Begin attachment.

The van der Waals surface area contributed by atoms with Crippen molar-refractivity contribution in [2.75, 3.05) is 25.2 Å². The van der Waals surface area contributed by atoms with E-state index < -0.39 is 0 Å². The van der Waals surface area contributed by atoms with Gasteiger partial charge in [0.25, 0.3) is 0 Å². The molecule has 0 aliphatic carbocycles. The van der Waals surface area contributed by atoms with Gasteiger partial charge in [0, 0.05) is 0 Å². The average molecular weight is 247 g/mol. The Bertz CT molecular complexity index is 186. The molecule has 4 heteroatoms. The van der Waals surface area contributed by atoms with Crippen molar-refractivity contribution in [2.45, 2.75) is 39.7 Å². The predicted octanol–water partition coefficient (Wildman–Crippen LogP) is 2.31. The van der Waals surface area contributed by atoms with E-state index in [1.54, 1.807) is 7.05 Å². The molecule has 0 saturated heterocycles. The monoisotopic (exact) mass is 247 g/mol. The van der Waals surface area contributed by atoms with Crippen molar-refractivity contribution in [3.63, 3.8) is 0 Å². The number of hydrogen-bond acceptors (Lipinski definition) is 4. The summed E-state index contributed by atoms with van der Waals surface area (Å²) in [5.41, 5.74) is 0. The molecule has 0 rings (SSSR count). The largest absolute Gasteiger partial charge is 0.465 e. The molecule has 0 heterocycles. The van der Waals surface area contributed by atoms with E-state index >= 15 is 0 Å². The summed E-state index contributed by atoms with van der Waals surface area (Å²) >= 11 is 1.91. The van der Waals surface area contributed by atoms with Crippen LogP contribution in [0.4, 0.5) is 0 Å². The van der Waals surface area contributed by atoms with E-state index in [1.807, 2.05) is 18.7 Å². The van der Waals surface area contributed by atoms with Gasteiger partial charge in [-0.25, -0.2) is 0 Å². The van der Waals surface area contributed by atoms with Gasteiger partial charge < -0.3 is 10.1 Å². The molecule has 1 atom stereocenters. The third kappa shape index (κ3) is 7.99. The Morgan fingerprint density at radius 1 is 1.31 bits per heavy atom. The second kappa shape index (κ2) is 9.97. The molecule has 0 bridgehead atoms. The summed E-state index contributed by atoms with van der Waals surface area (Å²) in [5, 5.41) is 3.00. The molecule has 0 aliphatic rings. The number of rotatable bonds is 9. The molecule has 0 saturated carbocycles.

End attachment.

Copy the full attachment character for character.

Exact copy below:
The van der Waals surface area contributed by atoms with Crippen molar-refractivity contribution in [2.75, 3.05) is 25.2 Å². The van der Waals surface area contributed by atoms with E-state index < -0.39 is 0 Å². The van der Waals surface area contributed by atoms with Gasteiger partial charge in [0.25, 0.3) is 0 Å². The molecule has 0 aliphatic carbocycles. The van der Waals surface area contributed by atoms with Gasteiger partial charge in [0, 0.05) is 0 Å². The average molecular weight is 247 g/mol. The Bertz CT molecular complexity index is 186. The molecule has 4 heteroatoms. The van der Waals surface area contributed by atoms with Crippen molar-refractivity contribution in [2.45, 2.75) is 39.7 Å². The predicted octanol–water partition coefficient (Wildman–Crippen LogP) is 2.31. The van der Waals surface area contributed by atoms with E-state index in [1.54, 1.807) is 7.05 Å². The molecule has 0 saturated heterocycles. The monoisotopic (exact) mass is 247 g/mol. The van der Waals surface area contributed by atoms with Crippen molar-refractivity contribution in [3.63, 3.8) is 0 Å². The number of hydrogen-bond acceptors (Lipinski definition) is 4. The summed E-state index contributed by atoms with van der Waals surface area (Å²) in [5.41, 5.74) is 0. The molecule has 0 rings (SSSR count). The largest absolute Gasteiger partial charge is 0.465 e. The molecule has 0 heterocycles. The van der Waals surface area contributed by atoms with E-state index >= 15 is 0 Å². The summed E-state index contributed by atoms with van der Waals surface area (Å²) >= 11 is 1.91. The van der Waals surface area contributed by atoms with Crippen LogP contribution in [0.4, 0.5) is 0 Å². The van der Waals surface area contributed by atoms with E-state index in [1.807, 2.05) is 18.7 Å². The van der Waals surface area contributed by atoms with Gasteiger partial charge in [-0.25, -0.2) is 0 Å². The van der Waals surface area contributed by atoms with Gasteiger partial charge < -0.3 is 10.1 Å². The molecule has 1 atom stereocenters. The third kappa shape index (κ3) is 7.99. The Morgan fingerprint density at radius 1 is 1.31 bits per heavy atom. The second kappa shape index (κ2) is 9.97. The molecule has 0 bridgehead atoms. The summed E-state index contributed by atoms with van der Waals surface area (Å²) in [5, 5.41) is 3.00. The molecule has 0 aliphatic rings. The number of rotatable bonds is 9. The molecule has 0 saturated carbocycles.